In a recent online piece from the Atlantic , Tara Isabella Burton makes a case for theology as a university discipline, pointing out along the way the inherently interdisciplinary nature of theology: “As Oxford’s Dr. William Wood, a University Lecturer in Philosophical Theology and my former tutor, puts it: ‘theology is the closest thing we have at the moment to the kind of general study of all aspects of human culture that was once very common, but is now quite rare.’ A good theologian, he says, ‘has to be a historian, a philosopher, a linguist, a skillful interpreter of texts both ancient and modern, and probably many other things besides.’ In many ways, a course in theology is an ideal synthesis of all other liberal arts: no longer, perhaps, ‘Queen of the Sciences,’ but at least, as Wood terms it, ‘Queen of the Humanities.’”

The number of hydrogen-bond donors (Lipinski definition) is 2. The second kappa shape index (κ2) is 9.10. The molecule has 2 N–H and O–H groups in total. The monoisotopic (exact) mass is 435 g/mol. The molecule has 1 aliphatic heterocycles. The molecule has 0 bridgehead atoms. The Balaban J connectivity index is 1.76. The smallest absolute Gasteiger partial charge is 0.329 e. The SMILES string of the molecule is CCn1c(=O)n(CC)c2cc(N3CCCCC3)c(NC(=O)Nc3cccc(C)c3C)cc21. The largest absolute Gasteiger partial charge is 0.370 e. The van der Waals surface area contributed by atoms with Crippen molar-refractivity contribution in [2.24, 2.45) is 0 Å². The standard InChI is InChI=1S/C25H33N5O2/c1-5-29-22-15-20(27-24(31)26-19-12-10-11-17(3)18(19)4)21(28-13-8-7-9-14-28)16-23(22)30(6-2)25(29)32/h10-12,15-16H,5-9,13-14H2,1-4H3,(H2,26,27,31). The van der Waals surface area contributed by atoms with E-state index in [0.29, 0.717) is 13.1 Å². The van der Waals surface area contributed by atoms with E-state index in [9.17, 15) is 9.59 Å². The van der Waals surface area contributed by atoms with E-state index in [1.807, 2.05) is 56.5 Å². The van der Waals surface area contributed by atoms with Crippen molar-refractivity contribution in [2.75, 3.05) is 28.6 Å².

So perhaps we don’t need to reinstate the Queen after all. Perhaps news of the death of theology have been exaggerated. Perhaps it’s always been a “The Queen is Dead! Long Live the Queen!” sort of thing.

But is theology any different in this respect from, say, contemporary history, or anthropology, or literary theory, or philosophy? Isn’t any historian worth his salt also a linguist, an interpreter of texts, a philosopher (at least for the purposes of writing his theoretical and historiographical introductions)?

What, it seems, sets Queen theology apart from the others is its aspiration to discern traces of comprehensive significance; perhaps even more, its confidence that such traces are there to be found.


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